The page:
PRINT February 2001


Dennis Cooper on Wong Kar-wai

WONG KAR-WAI MAKES RAUCOUS, loose-jointed, love poem–like films with oddly decisive titles—Fallen Angels, Happy Together, even the super-propulsive (if inconclusive) Chungking Express. In the Mood for Love, the less tidy, more evocative moniker of Wong’s latest film (which opens February 2), is the first sign that the director is up to something different. Rather than transmute the rush and joggled logic of the protagonists’ passions into bastard, improvisational story lines that go nowhere on purpose, Wong’s new film is a careful, even overly deliberate attempt to have his lovers’ emotional aches and outbursts amount to something larger than the sum of their gauzily beautiful struggles in the moment. Unfortunately, that something works against his signature nothing-is-more-than-something approach.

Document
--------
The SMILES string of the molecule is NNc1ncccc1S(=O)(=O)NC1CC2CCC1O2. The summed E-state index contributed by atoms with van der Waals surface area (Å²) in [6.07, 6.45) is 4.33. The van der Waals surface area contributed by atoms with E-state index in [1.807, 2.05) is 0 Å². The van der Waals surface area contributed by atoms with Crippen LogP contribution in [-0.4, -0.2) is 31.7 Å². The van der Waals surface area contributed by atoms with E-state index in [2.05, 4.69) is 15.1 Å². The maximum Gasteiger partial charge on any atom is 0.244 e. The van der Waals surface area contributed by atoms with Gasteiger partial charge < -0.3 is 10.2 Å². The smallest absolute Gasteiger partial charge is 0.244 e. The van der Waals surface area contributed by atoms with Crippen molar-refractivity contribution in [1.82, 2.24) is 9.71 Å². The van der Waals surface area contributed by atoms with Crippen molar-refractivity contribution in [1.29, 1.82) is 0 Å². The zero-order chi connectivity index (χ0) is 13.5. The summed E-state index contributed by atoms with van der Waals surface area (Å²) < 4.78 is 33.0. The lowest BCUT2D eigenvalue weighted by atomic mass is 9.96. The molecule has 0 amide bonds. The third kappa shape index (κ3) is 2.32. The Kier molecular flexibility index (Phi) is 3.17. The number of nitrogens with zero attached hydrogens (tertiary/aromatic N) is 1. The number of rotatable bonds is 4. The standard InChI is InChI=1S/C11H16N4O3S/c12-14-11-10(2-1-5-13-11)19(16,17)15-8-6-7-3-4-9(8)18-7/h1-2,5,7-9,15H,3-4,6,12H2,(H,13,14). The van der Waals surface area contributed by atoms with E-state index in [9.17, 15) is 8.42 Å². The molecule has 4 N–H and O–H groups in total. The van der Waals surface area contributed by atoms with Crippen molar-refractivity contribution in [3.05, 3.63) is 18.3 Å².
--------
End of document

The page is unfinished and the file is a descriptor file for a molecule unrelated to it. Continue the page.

In the Mood for Love is a period piece, set in Hong Kong in the early to mid-’60s, and for

to keep reading

Artforum print subscribers have full access to this article. If you are a subscriber, sign in below.

Not registered for Register here.

SUBSCRIBE NOW at the discounted holiday rate of $45 a year—70% off the newsstand price—and receive the print magazine plus full online access to this issue and our archive.*

Order the PRINT EDITION of the February 2001 issue for $17 or the ONLINE EDITION for $5.99.

* This rate applies to U.S. domestic subscriptions.